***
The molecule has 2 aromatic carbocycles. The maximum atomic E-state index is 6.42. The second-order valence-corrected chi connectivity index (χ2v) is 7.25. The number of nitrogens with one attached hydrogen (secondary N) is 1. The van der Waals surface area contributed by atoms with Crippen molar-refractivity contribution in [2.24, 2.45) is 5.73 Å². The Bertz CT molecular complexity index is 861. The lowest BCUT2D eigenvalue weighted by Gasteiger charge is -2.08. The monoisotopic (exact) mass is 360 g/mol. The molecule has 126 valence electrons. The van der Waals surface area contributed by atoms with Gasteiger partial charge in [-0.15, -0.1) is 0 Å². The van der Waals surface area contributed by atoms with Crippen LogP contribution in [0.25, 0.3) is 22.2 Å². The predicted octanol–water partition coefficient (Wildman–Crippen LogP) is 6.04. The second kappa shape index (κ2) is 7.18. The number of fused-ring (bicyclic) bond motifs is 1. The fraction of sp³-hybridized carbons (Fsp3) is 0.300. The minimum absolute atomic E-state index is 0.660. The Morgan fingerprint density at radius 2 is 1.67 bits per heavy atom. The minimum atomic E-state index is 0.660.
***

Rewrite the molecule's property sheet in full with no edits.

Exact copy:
The molecule has 2 aromatic carbocycles. The maximum atomic E-state index is 6.42. The second-order valence-corrected chi connectivity index (χ2v) is 7.25. The number of nitrogens with one attached hydrogen (secondary N) is 1. The van der Waals surface area contributed by atoms with Crippen molar-refractivity contribution in [2.24, 2.45) is 5.73 Å². The Bertz CT molecular complexity index is 861. The lowest BCUT2D eigenvalue weighted by Gasteiger charge is -2.08. The monoisotopic (exact) mass is 360 g/mol. The molecule has 126 valence electrons. The van der Waals surface area contributed by atoms with Gasteiger partial charge in [-0.15, -0.1) is 0 Å². The van der Waals surface area contributed by atoms with Crippen LogP contribution in [0.25, 0.3) is 22.2 Å². The predicted octanol–water partition coefficient (Wildman–Crippen LogP) is 6.04. The second kappa shape index (κ2) is 7.18. The number of fused-ring (bicyclic) bond motifs is 1. The fraction of sp³-hybridized carbons (Fsp3) is 0.300. The minimum absolute atomic E-state index is 0.660. The Morgan fingerprint density at radius 2 is 1.67 bits per heavy atom. The minimum atomic E-state index is 0.660.